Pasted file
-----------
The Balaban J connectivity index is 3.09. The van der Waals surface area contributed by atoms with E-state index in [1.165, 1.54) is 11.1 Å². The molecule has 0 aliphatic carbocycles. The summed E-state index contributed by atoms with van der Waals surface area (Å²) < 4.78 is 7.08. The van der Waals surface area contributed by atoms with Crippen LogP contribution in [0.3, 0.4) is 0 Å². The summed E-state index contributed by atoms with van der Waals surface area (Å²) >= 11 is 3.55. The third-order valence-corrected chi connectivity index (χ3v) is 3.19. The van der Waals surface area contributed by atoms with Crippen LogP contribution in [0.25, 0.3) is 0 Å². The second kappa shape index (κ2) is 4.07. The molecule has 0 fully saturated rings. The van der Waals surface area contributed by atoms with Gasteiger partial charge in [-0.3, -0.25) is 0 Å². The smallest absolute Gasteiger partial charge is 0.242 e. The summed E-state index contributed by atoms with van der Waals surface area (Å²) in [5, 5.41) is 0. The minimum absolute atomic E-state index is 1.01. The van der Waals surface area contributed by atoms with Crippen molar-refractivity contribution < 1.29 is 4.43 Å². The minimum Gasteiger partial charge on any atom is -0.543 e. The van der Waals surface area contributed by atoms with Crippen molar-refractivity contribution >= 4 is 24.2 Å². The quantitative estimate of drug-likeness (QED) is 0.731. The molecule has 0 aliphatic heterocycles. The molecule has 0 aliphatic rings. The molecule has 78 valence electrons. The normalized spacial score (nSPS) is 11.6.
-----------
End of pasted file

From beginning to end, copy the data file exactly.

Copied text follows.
The Balaban J connectivity index is 3.09. The van der Waals surface area contributed by atoms with E-state index in [1.165, 1.54) is 11.1 Å². The molecule has 0 aliphatic carbocycles. The summed E-state index contributed by atoms with van der Waals surface area (Å²) < 4.78 is 7.08. The van der Waals surface area contributed by atoms with Crippen LogP contribution in [0.3, 0.4) is 0 Å². The summed E-state index contributed by atoms with van der Waals surface area (Å²) >= 11 is 3.55. The third-order valence-corrected chi connectivity index (χ3v) is 3.19. The van der Waals surface area contributed by atoms with Crippen LogP contribution in [0.25, 0.3) is 0 Å². The second kappa shape index (κ2) is 4.07. The molecule has 0 fully saturated rings. The van der Waals surface area contributed by atoms with Gasteiger partial charge in [-0.3, -0.25) is 0 Å². The smallest absolute Gasteiger partial charge is 0.242 e. The summed E-state index contributed by atoms with van der Waals surface area (Å²) in [5, 5.41) is 0. The minimum absolute atomic E-state index is 1.01. The van der Waals surface area contributed by atoms with Crippen molar-refractivity contribution < 1.29 is 4.43 Å². The minimum Gasteiger partial charge on any atom is -0.543 e. The van der Waals surface area contributed by atoms with Crippen molar-refractivity contribution >= 4 is 24.2 Å². The quantitative estimate of drug-likeness (QED) is 0.731. The molecule has 0 aliphatic heterocycles. The molecule has 0 aliphatic rings. The molecule has 78 valence electrons. The normalized spacial score (nSPS) is 11.6.